“Being” is a very strange word. I suppose it would be called “an abstract processual noun”. English speakers, in any event, tend to treat “being” as a determinate form or species — something definite and fixed, as having boundaries, and consider “being” even the antithesis of “becoming”. We speak, perhaps, of the many “beings” or even the Supreme Being.

“Being”, used in that sense of “thingness”, as it were, is a hypostatization, or the “fallacy of misplaced concreteness”, or a reification in the negative sense. It is not a thing, but a dynamic, a process in much the same sense as playing, sleeping, driving, eating and so on. And in that sense “being” and “impermanence” are practically synonymous terms. But we have abstracted “being” from its meaning as identical with a mode of existence to something that “has” a mode of existence. But that isn’t what the word means.

Being is an energetic process, a “bodying forth” as we might call it, or a continuous process of self-manifestation or self-articulation or self-formation. It’s a mistake to think of “a” being as some fixed or static form. That’s the hypostatisation of an abstract idea. We have, in consequence, the idea of being, but have lost something of the actual experience of be-ing as this continuous process of what we call “self-actualisation” or “self-realisation”.

In some languages, according to some linguists (and as noted in an earlier post) it is quite impossible to speak of “a tree”, but only of a “treeing” and so on. Everything is in a process of becoming, one life essence prismatically manifesting in a countless number of modes of being. “Treeing” may seem like a strange way of speaking, but in structure it is no different than the word be-ing, and not as something accidental, but intentional. Everything is in the process of self-articulation or self-manifestation — at least, until such time as it reaches the limits of its possibilities of further self-manifestation, or its mode of be-ing. The human is simply one of those modes of being, no less or no more important than the other modes of existing. Being is, in that sense, a pathway. Being and those processes that we call self-realisation or self-manifestation or self-articulation or self-actualisation have pretty much the same meaning.

And so, we come upon a peculiar fact that the Latin word for being — existence or ex-stare (to “stand out” or “stand forth”) is cognate with the Greek ek-stase — ecstasy. So, to speak of “ecstatic existence” is something of an oxymoron, in those terms.

“Being”, as such, is fundamentally therefore an energetic issue, and “Energy is Eternal Delight” as Blake put it. Energy and vitality are practically synonymous terms, so enhancing the flow of energy in and through the human frame is pretty much synonymous with vitality and self-realisation. And that’s also pretty much the whole secret of practices like yoga, tai chi, or even Castaneda’s “tensegrity” or the “magical passes” — to enhance the flow of energy through the human frame.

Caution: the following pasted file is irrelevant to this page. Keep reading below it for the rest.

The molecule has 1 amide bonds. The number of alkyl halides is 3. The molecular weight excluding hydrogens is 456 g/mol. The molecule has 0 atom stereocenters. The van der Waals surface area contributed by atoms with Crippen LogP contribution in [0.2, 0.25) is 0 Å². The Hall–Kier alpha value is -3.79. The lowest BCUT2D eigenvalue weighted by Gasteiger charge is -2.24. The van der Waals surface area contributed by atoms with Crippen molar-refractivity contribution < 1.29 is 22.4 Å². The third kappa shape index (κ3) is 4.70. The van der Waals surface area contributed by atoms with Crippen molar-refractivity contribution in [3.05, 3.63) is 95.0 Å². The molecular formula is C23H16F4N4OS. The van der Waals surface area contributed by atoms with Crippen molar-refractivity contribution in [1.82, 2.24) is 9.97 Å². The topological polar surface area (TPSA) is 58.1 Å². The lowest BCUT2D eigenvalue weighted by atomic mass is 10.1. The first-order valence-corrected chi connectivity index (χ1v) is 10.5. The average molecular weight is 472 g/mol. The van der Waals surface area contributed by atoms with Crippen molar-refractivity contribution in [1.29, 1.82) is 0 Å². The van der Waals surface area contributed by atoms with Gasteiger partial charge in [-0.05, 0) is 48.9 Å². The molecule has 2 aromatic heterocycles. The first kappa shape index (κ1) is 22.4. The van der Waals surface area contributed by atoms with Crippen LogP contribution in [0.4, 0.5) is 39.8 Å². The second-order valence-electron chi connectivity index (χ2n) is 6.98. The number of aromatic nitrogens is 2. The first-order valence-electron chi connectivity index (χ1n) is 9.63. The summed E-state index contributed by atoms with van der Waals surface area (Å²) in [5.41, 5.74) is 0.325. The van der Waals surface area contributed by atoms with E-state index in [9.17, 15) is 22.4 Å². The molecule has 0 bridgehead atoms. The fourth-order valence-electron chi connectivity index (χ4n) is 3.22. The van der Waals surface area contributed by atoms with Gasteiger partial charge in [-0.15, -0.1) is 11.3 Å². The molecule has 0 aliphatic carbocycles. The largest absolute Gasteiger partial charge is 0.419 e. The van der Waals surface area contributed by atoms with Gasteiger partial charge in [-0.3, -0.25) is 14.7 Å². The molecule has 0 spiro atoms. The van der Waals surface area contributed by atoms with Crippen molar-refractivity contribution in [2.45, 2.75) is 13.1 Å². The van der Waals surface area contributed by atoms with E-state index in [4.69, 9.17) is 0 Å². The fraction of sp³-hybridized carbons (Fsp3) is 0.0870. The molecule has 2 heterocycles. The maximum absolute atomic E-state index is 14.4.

Animism, vitalism, spiritualism, mentalism (or psychism) are names for different modes of be-ing in that sense — where, in the human form, the energy or vitality is concentrated. It functions effectively for a while, but also becomes an inhibition through overspecialisation in time, manifesting as “neurosis” (as Manly Hall mentions in his remarks on astrotheology). When the flow of energy through the human form becomes inhibited in any part, it turns destructive. “The standing water breeds pestilence”, as Blake put it. When the flow of energy becomes stuck or inhibited (suppressed or repressed) or denied, it typically becomes violent and destructive, either internally or externally.

And that is pretty much the whole teaching of William Blake.



9 responses to “Being”

  1. abdulmonem says :

    I am sure you are familiar with my favorite Whitehead who emphasis in his philosophy the move from discrete thing to processual event. All things are processes, thank Scott to remind this world who has lapsed in a collective amnesia, that nothing stays put, even death is a process of transformation. Sometime I wonder, does it make sense to have all this abundance in thoughts and ideas and all these attempts to understand, then die and that is the end. I can not digest such idea. It is against the principle of processes, against the principle of truth and justice to equate between the criminal and the good,between those who know and those who do not.

  2. LittleBigMan says :

    “It [“Being”]is not a thing, but a dynamic, a process in much the same sense as playing, sleeping, driving, eating and so on.”

    It is truly so! And “Death” is dissolved in that description as just part of being, and therefore “Being” does not end with death. Only that death is just one subset event of Being.

  3. Steve Lavendusky says :

    Google – “Corbin on Monotheism & Polytheism” A letter Corbin had written on this very subject. You got to read it. Steve

    • Scott Preston says :